While the days are beginning to get longer, the temperature is creeping lower and lower. Just as we adorn ourselves with scarves and jackets, Unionville’s grapevines must also prepare accordingly for the harsh temperatures ahead. Lucky for them, they have a dedicated team of viticulturalists to help them stay happy in the most brutal of weather!
Grapevines, like most woody plants, go dormant in the Wintertime to protect themselves and their new growth from frost. However, grapevines are very sensitive plants, especially in wetter, colder regions like the mid-Atlantic. This sensitivity means that the vines are still susceptible to cold damage in dormancy. With that in mind, the vineyard team at Unionville likes to take a couple of precautionary measures, so when the vines wake up in Springtime, they are ready to bud, flower and grow the grapes used to make some of the tastiest wine on the East Coast.
The first of these precautionary measures started many years ago, with our choice to plant cold-hardy varietals such as Pinot Noir, Cabernet Franc and Riesling, but even our hardiest vines need a little TLC on the coldest Winter days. For that reason, we rely on a process called “hilling-up,” which describes the method of taking fresh compost (made from organic waste accrued on-site) and mounding it around the top of the root system and the vine’s graft union, two areas that are more vulnerable to Winter damage. These piles of compost create a blanket of insulation around the vine, as well as a physical barrier to pooling of water on frozen ground. Of course, the roots are not our only focus in winter-damage prevention. Large offshoots from the base and center of the trunk (affectionately called ‘suckers’ because they require a lot of nutrients to grow), which would normally be removed during the three growing seasons, are left intact to prevent cold-exposure to the trunk of the vine. They also serve as great markers of vine health come Springtime!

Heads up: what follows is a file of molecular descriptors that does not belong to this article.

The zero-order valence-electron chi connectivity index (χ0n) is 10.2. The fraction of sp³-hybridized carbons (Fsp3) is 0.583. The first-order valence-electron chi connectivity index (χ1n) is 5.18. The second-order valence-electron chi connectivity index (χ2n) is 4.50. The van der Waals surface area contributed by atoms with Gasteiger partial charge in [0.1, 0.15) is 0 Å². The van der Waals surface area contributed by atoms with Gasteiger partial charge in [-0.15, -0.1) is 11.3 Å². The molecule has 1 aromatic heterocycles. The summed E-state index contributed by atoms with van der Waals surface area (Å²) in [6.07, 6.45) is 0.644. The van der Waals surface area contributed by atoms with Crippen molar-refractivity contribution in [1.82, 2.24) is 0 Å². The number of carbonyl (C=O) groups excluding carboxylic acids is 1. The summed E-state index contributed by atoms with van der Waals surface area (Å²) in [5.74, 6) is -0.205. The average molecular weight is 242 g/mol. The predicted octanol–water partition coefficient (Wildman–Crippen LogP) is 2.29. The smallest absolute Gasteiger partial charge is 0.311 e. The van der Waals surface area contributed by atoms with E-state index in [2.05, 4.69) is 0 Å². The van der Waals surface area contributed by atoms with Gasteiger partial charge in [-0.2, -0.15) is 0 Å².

With February fast approaching, pruning season is off and running. These next couple of months are the perfect time to monitor and correct growing patterns and vigor for the coming Summer by cutting back vine spurs to just a few nodes. This assures even and healthy canopy growth, as well as an appropriate and manageable crop load (for both the vines and the winemaking team).
Vines are being pruned, barrels are being topped, tank whites are being bottled and wine is being poured and enjoyed in our tasting room all day long. It's winter hibernation for most, but Unionville is always in full swing.
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Desk or vineyard? This is the question I asked myself when making the leap of faith to leave my corporate life behind to pursue my passion for wine. After working in the medical communications space for 10 years, 2022 was the year of epiphany. It may sound old fashion, but I did have a major realization in the beginning of the new year that I was not meant to work behind a desk and chug along doing work that I was no longer passionate about.